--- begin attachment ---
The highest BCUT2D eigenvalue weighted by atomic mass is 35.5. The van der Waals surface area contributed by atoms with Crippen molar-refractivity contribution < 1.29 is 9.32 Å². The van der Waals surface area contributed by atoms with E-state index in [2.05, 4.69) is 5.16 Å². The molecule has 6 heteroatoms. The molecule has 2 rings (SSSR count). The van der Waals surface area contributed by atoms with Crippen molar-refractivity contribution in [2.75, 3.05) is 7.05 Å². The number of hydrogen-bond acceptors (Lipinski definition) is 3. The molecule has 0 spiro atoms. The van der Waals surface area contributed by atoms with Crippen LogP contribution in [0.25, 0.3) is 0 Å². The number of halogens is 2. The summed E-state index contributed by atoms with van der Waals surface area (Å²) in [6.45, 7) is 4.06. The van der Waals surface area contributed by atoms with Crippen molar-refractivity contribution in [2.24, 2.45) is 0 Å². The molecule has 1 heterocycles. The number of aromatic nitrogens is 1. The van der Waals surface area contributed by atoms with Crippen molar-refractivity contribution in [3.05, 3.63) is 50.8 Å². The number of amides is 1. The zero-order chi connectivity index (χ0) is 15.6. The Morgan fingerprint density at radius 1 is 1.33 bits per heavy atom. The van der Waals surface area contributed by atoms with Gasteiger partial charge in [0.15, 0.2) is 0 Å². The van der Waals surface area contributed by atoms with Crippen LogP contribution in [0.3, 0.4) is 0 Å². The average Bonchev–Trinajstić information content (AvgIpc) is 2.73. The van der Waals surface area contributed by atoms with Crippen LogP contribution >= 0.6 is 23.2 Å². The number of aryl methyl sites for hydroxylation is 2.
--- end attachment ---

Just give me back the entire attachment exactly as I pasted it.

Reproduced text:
The highest BCUT2D eigenvalue weighted by atomic mass is 35.5. The van der Waals surface area contributed by atoms with Crippen molar-refractivity contribution < 1.29 is 9.32 Å². The van der Waals surface area contributed by atoms with E-state index in [2.05, 4.69) is 5.16 Å². The molecule has 6 heteroatoms. The molecule has 2 rings (SSSR count). The van der Waals surface area contributed by atoms with Crippen molar-refractivity contribution in [2.75, 3.05) is 7.05 Å². The number of hydrogen-bond acceptors (Lipinski definition) is 3. The molecule has 0 spiro atoms. The van der Waals surface area contributed by atoms with Crippen LogP contribution in [0.25, 0.3) is 0 Å². The number of halogens is 2. The summed E-state index contributed by atoms with van der Waals surface area (Å²) in [6.45, 7) is 4.06. The van der Waals surface area contributed by atoms with Crippen molar-refractivity contribution in [2.24, 2.45) is 0 Å². The molecule has 1 heterocycles. The number of aromatic nitrogens is 1. The van der Waals surface area contributed by atoms with Crippen molar-refractivity contribution in [3.05, 3.63) is 50.8 Å². The number of amides is 1. The zero-order chi connectivity index (χ0) is 15.6. The Morgan fingerprint density at radius 1 is 1.33 bits per heavy atom. The van der Waals surface area contributed by atoms with Gasteiger partial charge in [0.15, 0.2) is 0 Å². The van der Waals surface area contributed by atoms with Crippen LogP contribution in [0.3, 0.4) is 0 Å². The average Bonchev–Trinajstić information content (AvgIpc) is 2.73. The van der Waals surface area contributed by atoms with Crippen LogP contribution >= 0.6 is 23.2 Å². The number of aryl methyl sites for hydroxylation is 2.